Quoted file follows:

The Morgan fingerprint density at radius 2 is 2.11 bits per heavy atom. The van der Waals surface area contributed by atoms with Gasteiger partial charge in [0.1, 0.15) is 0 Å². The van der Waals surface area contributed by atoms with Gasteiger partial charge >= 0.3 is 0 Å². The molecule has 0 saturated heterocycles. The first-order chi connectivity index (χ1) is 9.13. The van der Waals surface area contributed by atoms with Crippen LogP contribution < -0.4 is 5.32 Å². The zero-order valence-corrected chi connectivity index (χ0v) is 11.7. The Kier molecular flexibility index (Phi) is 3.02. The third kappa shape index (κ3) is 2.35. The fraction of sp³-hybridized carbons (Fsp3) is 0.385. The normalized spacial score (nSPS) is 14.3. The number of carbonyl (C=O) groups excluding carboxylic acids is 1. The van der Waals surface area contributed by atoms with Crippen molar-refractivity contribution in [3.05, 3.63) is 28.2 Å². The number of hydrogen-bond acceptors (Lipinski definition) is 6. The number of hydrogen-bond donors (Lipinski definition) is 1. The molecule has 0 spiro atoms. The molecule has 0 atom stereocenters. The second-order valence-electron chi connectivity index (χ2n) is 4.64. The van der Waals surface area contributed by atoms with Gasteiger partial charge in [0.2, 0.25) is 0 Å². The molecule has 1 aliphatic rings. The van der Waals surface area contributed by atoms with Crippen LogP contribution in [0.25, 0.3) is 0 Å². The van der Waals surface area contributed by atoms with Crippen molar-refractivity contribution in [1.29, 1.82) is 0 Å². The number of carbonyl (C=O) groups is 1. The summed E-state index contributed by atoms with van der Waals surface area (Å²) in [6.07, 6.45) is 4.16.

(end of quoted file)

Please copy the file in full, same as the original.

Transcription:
The Morgan fingerprint density at radius 2 is 2.11 bits per heavy atom. The van der Waals surface area contributed by atoms with Gasteiger partial charge in [0.1, 0.15) is 0 Å². The van der Waals surface area contributed by atoms with Gasteiger partial charge >= 0.3 is 0 Å². The molecule has 0 saturated heterocycles. The first-order chi connectivity index (χ1) is 9.13. The van der Waals surface area contributed by atoms with Crippen LogP contribution < -0.4 is 5.32 Å². The zero-order valence-corrected chi connectivity index (χ0v) is 11.7. The Kier molecular flexibility index (Phi) is 3.02. The third kappa shape index (κ3) is 2.35. The fraction of sp³-hybridized carbons (Fsp3) is 0.385. The normalized spacial score (nSPS) is 14.3. The number of carbonyl (C=O) groups excluding carboxylic acids is 1. The van der Waals surface area contributed by atoms with Crippen molar-refractivity contribution in [3.05, 3.63) is 28.2 Å². The number of hydrogen-bond acceptors (Lipinski definition) is 6. The number of hydrogen-bond donors (Lipinski definition) is 1. The molecule has 0 spiro atoms. The molecule has 0 atom stereocenters. The second-order valence-electron chi connectivity index (χ2n) is 4.64. The van der Waals surface area contributed by atoms with Gasteiger partial charge in [0.2, 0.25) is 0 Å². The molecule has 1 aliphatic rings. The van der Waals surface area contributed by atoms with Crippen LogP contribution in [0.25, 0.3) is 0 Å². The van der Waals surface area contributed by atoms with Crippen molar-refractivity contribution in [1.29, 1.82) is 0 Å². The number of carbonyl (C=O) groups is 1. The summed E-state index contributed by atoms with van der Waals surface area (Å²) in [6.07, 6.45) is 4.16.